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Lymphatic Mapping and Sentinel Lymphadenectomy for Early-Stage Melanoma: Therapeutic Utility and Implications of Nodal Microanatomy and Molecular Staging for Improving the Accuracy of Detection of Nodal Micrometastases

Morton, Donald L. MD; Hoon, Dave S. B. PhD; Cochran, Alistair J. MD; Turner, Roderick R. MD; Essner, Richard MD; Takeuchi, Hiroya MD, PhD; Wanek, Leslie A. Dr. PhH; Glass, Edwin MD; Foshag, Leland J. MD; Hsueh, Eddy C. MD; Bilchik, Anton J. MD, PhD; Elashoff, David PhD; Elashoff, Robert PhD

doi: 10.1097/01.sla.0000086543.45557.cb
Original Papers and Discussions

Objective: Lymphatic mapping and sentinel lymphadenectomy (LM/SL) have been applied to virtually all solid neoplasms since our original description of LM/SL for melanoma. Our objectives were to determine the diagnostic and therapeutic utility of LM/SL, investigate carbon dye for mapping the microanatomy of lymphatic flow within the sentinel node (SN), and determine the prognostic accuracy of molecular assessment of the SN.

Methods: Since 1985, 1599 patients with AJCC Stage I/II melanoma have been treated by LM/SL at our institution and 4590 have been treated by wide excision (WE) without nodal staging. We examined the incidence of clinical nodal recurrence after WE alone, the incidence of subclinical nodal metastases found by LM/SL, and the incidence of nodal recurrence in basins with histopathology-negative SNs.

Results: In 1514 LM/SL patients with a primary of known Breslow thickness, the incidence of metastasis in nodes claimed to be sentinel was 7.3%, 19.7%, 33.2%, and 39.7% for primary lesions ≤1.0, 1.01–2.0, 2.01–4.0, and >4.0 mm, respectively. In 3652 WE-only patients, the corresponding rates of nodal recurrence were 12.0%, 32.0%, 34.4%, and 30.1%. Thus, LM/SL detected only 60% of expected nodal metastases from primary melanomas <2.01 mm. Forty of 1599 (3.1%) patients developed recurrence in basins with immunohistochemistry (IH)-negative SNs. To determine whether nonrandom intranodal distribution of tumor cells could explain missed SN metastases, we coinjected carbon particles and blue dye during LM/SL in 166 patients: 25 (16%) patients had nodal metastases, all of which were found only in nodal subsectors containing carbon particles. When paraffin-embedded SNs from a subset of 162 IH-negative patients were re-examined by quantitative multimarker reverse-transcriptase polymerase chain reaction (qRT) assay, 49 (30%) gave positive signals. These patients had a significantly higher risk of disease recurrence and death than did patients whose IH and qRT results were negative (p < 0.0001). Comparison of 287 prognostically matched pairs of patients who underwent immediate (after LM/SL) versus delayed (after observation) dissection of nodal metastases revealed 5-, 10-, and 15-year survival rates of 73%, 69%, and 69% versus 51%, 37%, and 32%, respectively (P ≤ 0.001).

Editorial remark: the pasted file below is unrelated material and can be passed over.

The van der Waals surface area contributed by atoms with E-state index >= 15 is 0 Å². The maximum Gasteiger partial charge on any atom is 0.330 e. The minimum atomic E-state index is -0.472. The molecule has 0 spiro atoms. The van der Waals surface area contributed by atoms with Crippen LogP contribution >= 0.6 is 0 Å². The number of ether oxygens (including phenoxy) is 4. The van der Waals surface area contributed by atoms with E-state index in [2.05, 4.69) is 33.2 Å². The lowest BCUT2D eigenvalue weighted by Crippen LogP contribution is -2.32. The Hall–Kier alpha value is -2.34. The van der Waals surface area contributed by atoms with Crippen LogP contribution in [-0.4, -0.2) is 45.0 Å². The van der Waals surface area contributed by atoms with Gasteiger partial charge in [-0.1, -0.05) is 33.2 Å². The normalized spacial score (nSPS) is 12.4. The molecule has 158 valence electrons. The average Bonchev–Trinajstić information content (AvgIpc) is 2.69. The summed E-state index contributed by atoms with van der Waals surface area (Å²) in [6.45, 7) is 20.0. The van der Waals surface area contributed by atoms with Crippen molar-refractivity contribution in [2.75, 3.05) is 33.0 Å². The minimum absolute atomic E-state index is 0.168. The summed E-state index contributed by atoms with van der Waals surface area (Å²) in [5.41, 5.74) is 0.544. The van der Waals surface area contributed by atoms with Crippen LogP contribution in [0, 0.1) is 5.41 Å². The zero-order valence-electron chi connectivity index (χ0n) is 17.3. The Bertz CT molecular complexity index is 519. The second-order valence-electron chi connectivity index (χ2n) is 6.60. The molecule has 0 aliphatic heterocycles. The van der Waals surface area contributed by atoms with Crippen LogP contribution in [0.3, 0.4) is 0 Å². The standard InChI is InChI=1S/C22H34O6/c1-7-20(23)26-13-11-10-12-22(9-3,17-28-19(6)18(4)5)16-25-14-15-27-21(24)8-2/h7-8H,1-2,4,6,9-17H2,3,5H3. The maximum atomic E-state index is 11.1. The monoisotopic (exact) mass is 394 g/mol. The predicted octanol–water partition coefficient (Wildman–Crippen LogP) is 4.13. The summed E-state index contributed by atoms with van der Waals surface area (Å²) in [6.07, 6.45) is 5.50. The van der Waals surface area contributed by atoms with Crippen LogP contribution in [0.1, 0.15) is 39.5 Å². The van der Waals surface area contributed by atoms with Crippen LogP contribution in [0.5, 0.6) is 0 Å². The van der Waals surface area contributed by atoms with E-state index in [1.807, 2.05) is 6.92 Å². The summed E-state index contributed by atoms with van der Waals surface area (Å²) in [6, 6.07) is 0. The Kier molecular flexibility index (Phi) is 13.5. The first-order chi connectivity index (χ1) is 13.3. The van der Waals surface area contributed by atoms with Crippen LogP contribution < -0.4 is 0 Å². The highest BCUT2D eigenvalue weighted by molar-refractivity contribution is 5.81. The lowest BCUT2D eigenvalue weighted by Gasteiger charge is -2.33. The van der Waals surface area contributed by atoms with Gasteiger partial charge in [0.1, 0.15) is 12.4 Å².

Conclusions: SN assessment based on intranodal compartmentalization of lymphatic flow (carbon dye mapping) should increase the accuracy of IH and, in combination with multimarker qRT assessment, will allow confident identification of most patients for whom surgery alone is curative. Our data suggest a significant therapeutic benefit for immediate dissection based on identification of a tumor-involved SN.

Sentinel node assessment based on the intranodal comparmentalization of lymphatic flow and on multimarker molecular as well as immunohistochemical techniques increases the accuracy of lymphatic mapping and allows confident identification of patients for whom surgery is likely to be curative without adjuvant therapy.

From the Roy E. Coats Research Laboratories of the John Wayne Cancer Institute at Saint John's Health Center, Santa Monica, CA, and the David Geffen School of Medicine at the University of California, Los Angeles (Dr. Cochran).

Supported by grant CA 29605 from the National Cancer Institute and by funding from the Harold McAlister Charitable Foundation, Los Angeles, CA, the Amyx Foundation, Inc., Boise, ID, and Mrs. Alice Johnson McKinney.

Reprints: Donald L. Morton, MD, John Wayne Cancer Institute, 2200 Santa Monica Blvd., Santa Monica, CA 90404. E-mail:

Presented at the 123rd Annual Meeting of the American Surgical Association, April 24–26, 2003, Washington, DC.

© 2003 Lippincott Williams & Wilkins, Inc.